Tuesday, April 13, 2021

Most siblings have a complicated relationship to some degree.  That potential conflict can be even worse when the siblings are twins.  Which twin is The Good Sister in Sally Hepworth's novel is the central question. Fern and Rose are living in Australia and each facing their own challenges.  Fern has sensory processing disorder and cannot abide loud noises or bright colors or crowds.  She also has problems recognizing social cues and is very blunt in her interactions with others.  Still, she is a very competent employee at her job in the local library and she maintains her own apartment.  Rose is married but unable to conceive a child.  Things aren't helped by the fact that her husband has taken a temporary job on the other side of the world in London.

The chapters alternate between Fern's day-to-day observations and a diary being kept by Rose where she discusses her own problems, her concern about Fern, and her memories of growing up with an unpredictable, vindictive mother.  

Fern decides that she can help Rose out by having a baby for her.  In her usual fashion, she thoroughly researches how she might go about this, and decides that the best way is to have a casual relationship with a stranger and conceive the old-fashioned way.  Luckily, a potential partner soon emerges in a library visitor she dubs "Wally" due to his resemblance to the main character in the "Where's Wally (Waldo to us Americans) books.  Wally has been living in the United States, but thanks to his mother's Australian citizenship, he's decided to relocate.  Since he's unsure of his future plans, for the moment he's living out of his van.  He meets Fern by coming to the library frequently to use their showers (?).  It turns out that Wally is a bit unconventional and has some similarities to Fern in the way he deals with the world.  What starts out as a casual fling soon becomes more serious.  This new relationship alarms Rose, but is she concerned for Fern's welfare, or that she might lose her influence over Fern?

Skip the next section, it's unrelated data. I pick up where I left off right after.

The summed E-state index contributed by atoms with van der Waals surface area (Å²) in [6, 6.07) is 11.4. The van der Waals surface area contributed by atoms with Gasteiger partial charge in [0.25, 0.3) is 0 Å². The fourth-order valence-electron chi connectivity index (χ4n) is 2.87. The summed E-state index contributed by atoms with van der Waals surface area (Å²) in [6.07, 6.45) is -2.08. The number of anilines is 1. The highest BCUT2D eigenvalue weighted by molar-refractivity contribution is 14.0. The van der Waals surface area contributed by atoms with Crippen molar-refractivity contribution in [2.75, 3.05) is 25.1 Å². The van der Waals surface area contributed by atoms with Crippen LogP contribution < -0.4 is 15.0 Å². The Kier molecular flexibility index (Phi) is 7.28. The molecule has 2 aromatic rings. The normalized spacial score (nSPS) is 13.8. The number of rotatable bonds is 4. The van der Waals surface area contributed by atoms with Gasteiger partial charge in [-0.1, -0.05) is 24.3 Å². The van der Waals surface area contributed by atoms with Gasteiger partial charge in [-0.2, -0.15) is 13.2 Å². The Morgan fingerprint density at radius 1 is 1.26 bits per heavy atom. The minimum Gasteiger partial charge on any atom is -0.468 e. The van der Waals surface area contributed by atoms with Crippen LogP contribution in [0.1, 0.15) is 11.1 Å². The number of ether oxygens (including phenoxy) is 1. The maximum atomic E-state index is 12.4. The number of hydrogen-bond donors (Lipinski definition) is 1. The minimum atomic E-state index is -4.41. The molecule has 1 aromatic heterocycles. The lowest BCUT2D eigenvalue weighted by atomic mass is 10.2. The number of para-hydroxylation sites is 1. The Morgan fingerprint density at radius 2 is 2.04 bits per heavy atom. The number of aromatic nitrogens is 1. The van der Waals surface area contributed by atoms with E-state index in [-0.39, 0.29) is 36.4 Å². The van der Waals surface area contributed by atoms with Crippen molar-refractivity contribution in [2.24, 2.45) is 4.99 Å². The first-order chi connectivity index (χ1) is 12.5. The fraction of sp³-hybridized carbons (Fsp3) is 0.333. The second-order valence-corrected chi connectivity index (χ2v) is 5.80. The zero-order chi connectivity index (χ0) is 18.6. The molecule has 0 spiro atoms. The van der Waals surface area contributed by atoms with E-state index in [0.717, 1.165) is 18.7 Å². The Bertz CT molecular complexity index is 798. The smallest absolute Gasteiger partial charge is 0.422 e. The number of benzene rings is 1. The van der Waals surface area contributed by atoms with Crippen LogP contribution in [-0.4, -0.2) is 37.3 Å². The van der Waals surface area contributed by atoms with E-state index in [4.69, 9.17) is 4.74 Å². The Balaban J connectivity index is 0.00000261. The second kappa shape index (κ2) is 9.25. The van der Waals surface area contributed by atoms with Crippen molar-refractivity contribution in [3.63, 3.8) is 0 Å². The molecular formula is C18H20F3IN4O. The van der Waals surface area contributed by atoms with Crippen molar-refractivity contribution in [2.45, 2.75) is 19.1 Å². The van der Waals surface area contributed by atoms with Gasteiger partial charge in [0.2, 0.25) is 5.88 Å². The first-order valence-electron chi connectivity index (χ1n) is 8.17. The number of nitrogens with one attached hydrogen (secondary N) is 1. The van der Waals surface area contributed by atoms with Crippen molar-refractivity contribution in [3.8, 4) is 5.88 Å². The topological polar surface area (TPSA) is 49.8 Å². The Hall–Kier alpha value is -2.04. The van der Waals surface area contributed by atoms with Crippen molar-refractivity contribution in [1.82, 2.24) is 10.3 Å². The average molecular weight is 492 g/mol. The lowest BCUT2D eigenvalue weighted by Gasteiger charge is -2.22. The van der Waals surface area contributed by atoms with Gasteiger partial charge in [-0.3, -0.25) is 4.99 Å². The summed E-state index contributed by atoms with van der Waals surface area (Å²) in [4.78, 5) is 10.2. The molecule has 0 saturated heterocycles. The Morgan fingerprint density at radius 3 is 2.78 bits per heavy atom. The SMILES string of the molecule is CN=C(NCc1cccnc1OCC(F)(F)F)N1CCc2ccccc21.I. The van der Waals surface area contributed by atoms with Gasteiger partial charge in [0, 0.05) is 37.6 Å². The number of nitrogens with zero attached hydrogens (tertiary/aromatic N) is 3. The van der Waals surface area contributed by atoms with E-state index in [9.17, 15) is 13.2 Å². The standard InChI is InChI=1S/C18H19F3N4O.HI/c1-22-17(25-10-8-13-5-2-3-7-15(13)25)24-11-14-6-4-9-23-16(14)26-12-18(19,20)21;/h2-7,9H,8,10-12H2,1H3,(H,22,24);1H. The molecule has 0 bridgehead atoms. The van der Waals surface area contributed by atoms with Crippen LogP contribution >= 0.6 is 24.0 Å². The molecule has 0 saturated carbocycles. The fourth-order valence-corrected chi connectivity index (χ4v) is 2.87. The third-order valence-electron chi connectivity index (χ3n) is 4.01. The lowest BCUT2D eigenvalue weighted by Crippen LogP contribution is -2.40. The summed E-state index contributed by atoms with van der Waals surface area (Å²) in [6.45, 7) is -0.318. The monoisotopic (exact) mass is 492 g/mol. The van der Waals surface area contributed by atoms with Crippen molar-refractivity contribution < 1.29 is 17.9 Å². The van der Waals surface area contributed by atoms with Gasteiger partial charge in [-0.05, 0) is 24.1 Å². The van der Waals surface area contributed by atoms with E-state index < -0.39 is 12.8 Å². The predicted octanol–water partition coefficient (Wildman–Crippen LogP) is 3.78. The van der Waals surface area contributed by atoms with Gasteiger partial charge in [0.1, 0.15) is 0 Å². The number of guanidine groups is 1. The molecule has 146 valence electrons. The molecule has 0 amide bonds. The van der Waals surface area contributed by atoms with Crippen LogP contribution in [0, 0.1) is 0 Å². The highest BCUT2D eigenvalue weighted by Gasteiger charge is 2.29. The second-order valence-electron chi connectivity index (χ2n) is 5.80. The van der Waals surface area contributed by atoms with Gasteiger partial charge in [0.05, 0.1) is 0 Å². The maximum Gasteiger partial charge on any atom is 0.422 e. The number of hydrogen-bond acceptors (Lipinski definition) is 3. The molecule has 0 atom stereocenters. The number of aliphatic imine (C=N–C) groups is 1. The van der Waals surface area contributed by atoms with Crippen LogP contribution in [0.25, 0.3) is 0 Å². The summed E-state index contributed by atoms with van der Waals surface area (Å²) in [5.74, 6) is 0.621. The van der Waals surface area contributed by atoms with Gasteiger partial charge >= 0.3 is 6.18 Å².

While Fern and Rose are keeping a dark secret from their shared childhood, can they trust that their recollections of what happened are true?  I really enjoyed learning more about Fern and seeing how the other characters reacted to her somewhat unusual precautions to daily life.  It was also interesting to see how two people could have such different memories about the same shared events.

Disclaimer:  I received a copy of The Good Sister from NetGalley in exchange for this review 


About Me

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I'm a librarian who is interested in all things British. I try to visit London as often as possible, and am always planning my next trip. I lived in Sweden for a few years with my Swedish husband, so the occasional Swedish reference may occur . . .

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